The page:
Two Utah Symphony principal players are featured soloists on Masterworks programs: Concertmaster Madeline Adkins performs Bruch’s “Scottish Fantasy” on April 9 and 10 with guest conductor Domingo Hindoyan; on April 30 and May 1, Ms. Adkins joins Principal Second Violin Claude Halter to play J.S. Bach’s only concerto for violin duo, a work that dazzles with unique textures and a mesmerizing interplay between the soloists under the baton of Maestro Fischer.
Vocalists and Choral Performances
The combined forces of the Utah Symphony Chorus and choirs from the University of Utah prepared by Utah Symphony Chorus Director Barlow Bradford are prominently featured on November 13 and 14 performing Beethoven’s Symphony No. 9 “Choral”, and a pair of Mozart’s most important liturgical works, “Ave verum corpus” and offertory “Misericordias domini,” featuring melodies that foreshadow Beethoven’s “Ode to Joy” theme, alongside vocalists MET soprano and Utah native Celena Shafer, mezzo-soprano and Associate Professor of Voice at the University of Utah Kirstin Chávez, and the Utah Symphony debuts of tenor Arnold Livingston Geis and bass-baritone Andrew Foster-Williams.
On February 26 and 27, Utah Symphony Chorus joins the orchestra for Fauré’s gorgeous and moving “Requiem,” and are later joined by University of Utah Choirs for Tchaikovsky’s “1812 Overture” for a rarely heard chorus component.
Guest conductors during the Utah Symphony’s 2020-21 season include the return of Jun Märkl (who will also be making his Utah Opera conducting debut with “The Flying Dutchman” in the opening season October opera) on October 23 and 24 to lead the concerts featuring pianist Benjamin Grosvenor; and the Masterworks debut of Chief Conductor of the Zagreb Philharmonic Orchestra David Danzmayr, on January 8 and 9 in Schubert’s Overture to “The Magic Harp,” Prokofiev’s Violin Concerto No. 2 with Vadim Gluzman, and Brahms’s Symphony No. 1.
Six guest conductors make their Utah Symphony debut during the 2020-21 season. They include South Korean conductor Shiyeon Sung, the first woman to win top prize in the Sir Georg Solti International Conductors’ Competition in 2006, and second prize winner in Bamberg’s Gustav Mahler Conducting Competition in 2007on November 13 and 14 conducting Mozart’s liturgical works, Beethoven’s Symphony No. 9 “Choral” and Arlene Sierra’s “Equilo” U.S. premiere; Norwegian conductor Rune Bergmann, Music Director of Canada’s Calgary Philharmonic, and Artistic Director & Chief Conductor of Poland’s Szczecin Philharmonic, on December 4 and 5 leading the orchestra in two Beethoven works with pianist Ingrid Fliter and Nielsen’s “The Inextinguishable”; Chief Conductor and Artistic Director of the Orquestra y Coro Nacional de España, German David Afkham, on December 11 and 12 with pianist Louis Schwizgebel on a program featuring Beethoven and Shostakovich; Conductor Emeritus of the Seattle Symphony Ludovic Morlot, under whose baton that orchestra completed 19 recordings, leading the Utah Symphony and fan-favorite classical guitarist Pablo Villegas on January 29 and 30 featuring the U.S. premiere of Arlene Sierra’s “Nature Symphony,” Rodrigo’s “Fantasía para un gentilhombre,” and Schumann’s “Spring” symphony; an all-Mozart and Mahler program with Marc Albrecht, ‘Conductor of the Year’ at the International Opera Awards 2019, on March 26 and 27; and Venezuelan-Swiss Principal Guest Conductor of the Polish National Radio Symphony Orchestra Domingo Hindoyan on April 9 and 10 with Concertmaster Madeline Adkins performing Bruch’s “Scottish Fantasy” on a program also featuring Zhou Tian’s “Trace” and Stravinsky” “Pétrouchka.”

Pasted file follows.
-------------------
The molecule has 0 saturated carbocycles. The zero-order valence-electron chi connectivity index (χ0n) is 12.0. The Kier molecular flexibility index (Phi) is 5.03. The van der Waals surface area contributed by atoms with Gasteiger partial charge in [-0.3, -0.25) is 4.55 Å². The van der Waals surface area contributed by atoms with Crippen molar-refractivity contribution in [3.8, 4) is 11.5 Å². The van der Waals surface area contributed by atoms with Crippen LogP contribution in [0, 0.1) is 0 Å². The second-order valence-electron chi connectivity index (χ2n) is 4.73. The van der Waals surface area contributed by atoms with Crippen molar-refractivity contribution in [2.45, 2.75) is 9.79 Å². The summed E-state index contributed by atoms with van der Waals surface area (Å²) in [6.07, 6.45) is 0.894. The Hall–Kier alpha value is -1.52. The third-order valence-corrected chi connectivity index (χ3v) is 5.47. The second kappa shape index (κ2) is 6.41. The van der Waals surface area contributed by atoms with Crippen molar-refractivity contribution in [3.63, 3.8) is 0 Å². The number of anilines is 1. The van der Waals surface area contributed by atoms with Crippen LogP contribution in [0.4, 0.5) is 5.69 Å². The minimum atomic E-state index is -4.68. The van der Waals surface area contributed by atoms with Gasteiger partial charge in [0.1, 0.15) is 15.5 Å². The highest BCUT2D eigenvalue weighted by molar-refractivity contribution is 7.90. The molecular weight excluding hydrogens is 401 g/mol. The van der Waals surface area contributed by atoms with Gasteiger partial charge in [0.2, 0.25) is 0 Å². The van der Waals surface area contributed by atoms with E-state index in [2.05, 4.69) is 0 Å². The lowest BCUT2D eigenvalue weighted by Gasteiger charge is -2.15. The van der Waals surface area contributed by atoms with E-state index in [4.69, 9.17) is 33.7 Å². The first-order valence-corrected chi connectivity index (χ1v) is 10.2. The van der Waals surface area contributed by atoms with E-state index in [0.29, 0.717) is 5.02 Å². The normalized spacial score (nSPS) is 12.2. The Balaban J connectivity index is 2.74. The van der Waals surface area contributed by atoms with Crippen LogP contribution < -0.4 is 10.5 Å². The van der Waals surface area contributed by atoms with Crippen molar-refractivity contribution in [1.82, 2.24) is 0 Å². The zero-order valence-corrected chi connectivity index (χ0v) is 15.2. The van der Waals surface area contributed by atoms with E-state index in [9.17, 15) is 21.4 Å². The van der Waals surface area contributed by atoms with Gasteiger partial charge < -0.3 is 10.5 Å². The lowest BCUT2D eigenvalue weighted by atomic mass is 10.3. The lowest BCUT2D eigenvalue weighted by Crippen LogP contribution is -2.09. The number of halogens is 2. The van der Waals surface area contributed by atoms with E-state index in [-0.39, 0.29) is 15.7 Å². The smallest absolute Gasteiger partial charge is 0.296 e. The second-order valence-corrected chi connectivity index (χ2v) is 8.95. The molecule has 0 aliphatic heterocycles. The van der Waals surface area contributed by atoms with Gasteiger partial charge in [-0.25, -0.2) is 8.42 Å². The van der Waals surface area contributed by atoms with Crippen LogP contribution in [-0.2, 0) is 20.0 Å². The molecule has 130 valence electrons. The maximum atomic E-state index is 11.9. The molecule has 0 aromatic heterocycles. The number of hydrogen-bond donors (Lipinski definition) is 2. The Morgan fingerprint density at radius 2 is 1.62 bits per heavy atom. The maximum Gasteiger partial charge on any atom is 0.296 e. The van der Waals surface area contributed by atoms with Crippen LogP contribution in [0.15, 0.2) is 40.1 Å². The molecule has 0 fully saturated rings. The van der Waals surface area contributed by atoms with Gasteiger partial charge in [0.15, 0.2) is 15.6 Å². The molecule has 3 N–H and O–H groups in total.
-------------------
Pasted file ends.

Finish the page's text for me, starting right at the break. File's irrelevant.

“Live with the Utah Symphony” Concerts
During the 2020-21 season, the orchestra will feature a variety of Broadway, family and special performances under the banner “Live with the Utah Symphony.” These 13 programs include favorites such as the 2nd annual ¡Celebración Sinfónica! honoring Hispanic Heritage month with guest conductor Carlos Miguel Prieto on September 14; REVOLUTION: The Music of The Beetles with rare footage seen on the big screen on November 6 and 7; the return of holiday fiddling sensations, Celtic Woman, on December 15; Cirque de la Symphonie with live feats of acrobatic athleticism soaring above the orchestra performance on December 18 and 19; Video Games Live! with music from iconic video games on January 2; a Rodgers and Hammerstein celebration on February 12 and 13; Pixar in Concert featuring favorite music from Pixar movie classics on April 13 and 17; and the return of Portland’s favorite “little orchestra” with big sounds of vintage pop, jazz, classical and global styles, Pink Martini, on April 16 and 17.
Some annual classics return: The 61st anniversary Salute to Youth on November 25, 2020; Handel’s “Messiah” Sing-in holiday favorite tradition on November 28 and 29; “Here Comes Santa Claus!” concert on December 19; “Peter and the Wolf on March 17, and the All Star Evening on May 25 featuring prodigious youth musicians playing alongside Utah Symphony.
The 2020-21 Films in Concert Series features the Utah Symphony performing the scores live to picture for “Back to the Future” on October 29 and 30; Disney Pixar’s “Beauty and the Beast” on December 23 and 24; the seventh installment of the Harry Potter™ Film Concert Series, “Harry Potter and the Deathly Hallows™ Part 1” on March 5 and 6; and “Star Wars: Return of the Jedi” on June 25 and 26.